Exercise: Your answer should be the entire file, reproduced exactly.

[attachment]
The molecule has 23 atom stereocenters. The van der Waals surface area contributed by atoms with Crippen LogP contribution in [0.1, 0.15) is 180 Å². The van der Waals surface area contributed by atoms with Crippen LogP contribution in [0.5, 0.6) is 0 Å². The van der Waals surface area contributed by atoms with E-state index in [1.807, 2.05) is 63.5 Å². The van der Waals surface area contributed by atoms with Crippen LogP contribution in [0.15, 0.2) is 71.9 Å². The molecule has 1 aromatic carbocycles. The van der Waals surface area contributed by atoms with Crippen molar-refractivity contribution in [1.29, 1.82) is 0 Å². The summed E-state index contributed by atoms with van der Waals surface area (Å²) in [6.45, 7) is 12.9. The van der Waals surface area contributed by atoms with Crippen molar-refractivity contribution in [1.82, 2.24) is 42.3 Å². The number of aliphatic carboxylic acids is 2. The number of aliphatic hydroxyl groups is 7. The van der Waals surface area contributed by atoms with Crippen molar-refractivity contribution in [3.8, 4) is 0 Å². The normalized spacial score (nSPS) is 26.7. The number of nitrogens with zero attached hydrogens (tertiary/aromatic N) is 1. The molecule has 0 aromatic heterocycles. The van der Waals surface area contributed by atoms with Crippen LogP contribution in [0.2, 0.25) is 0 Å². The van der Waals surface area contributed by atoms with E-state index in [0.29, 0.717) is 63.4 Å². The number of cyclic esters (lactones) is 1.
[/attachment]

The molecule has 23 atom stereocenters. The van der Waals surface area contributed by atoms with Crippen LogP contribution in [0.1, 0.15) is 180 Å². The van der Waals surface area contributed by atoms with Crippen LogP contribution in [0.5, 0.6) is 0 Å². The van der Waals surface area contributed by atoms with E-state index in [1.807, 2.05) is 63.5 Å². The van der Waals surface area contributed by atoms with Crippen LogP contribution in [0.15, 0.2) is 71.9 Å². The molecule has 1 aromatic carbocycles. The van der Waals surface area contributed by atoms with Crippen molar-refractivity contribution in [1.29, 1.82) is 0 Å². The summed E-state index contributed by atoms with van der Waals surface area (Å²) in [6.45, 7) is 12.9. The van der Waals surface area contributed by atoms with Crippen molar-refractivity contribution in [1.82, 2.24) is 42.3 Å². The number of aliphatic carboxylic acids is 2. The number of aliphatic hydroxyl groups is 7. The van der Waals surface area contributed by atoms with Crippen molar-refractivity contribution in [3.8, 4) is 0 Å². The normalized spacial score (nSPS) is 26.7. The number of nitrogens with zero attached hydrogens (tertiary/aromatic N) is 1. The molecule has 0 aromatic heterocycles. The van der Waals surface area contributed by atoms with Crippen LogP contribution in [0.2, 0.25) is 0 Å². The van der Waals surface area contributed by atoms with E-state index in [0.29, 0.717) is 63.4 Å². The number of cyclic esters (lactones) is 1.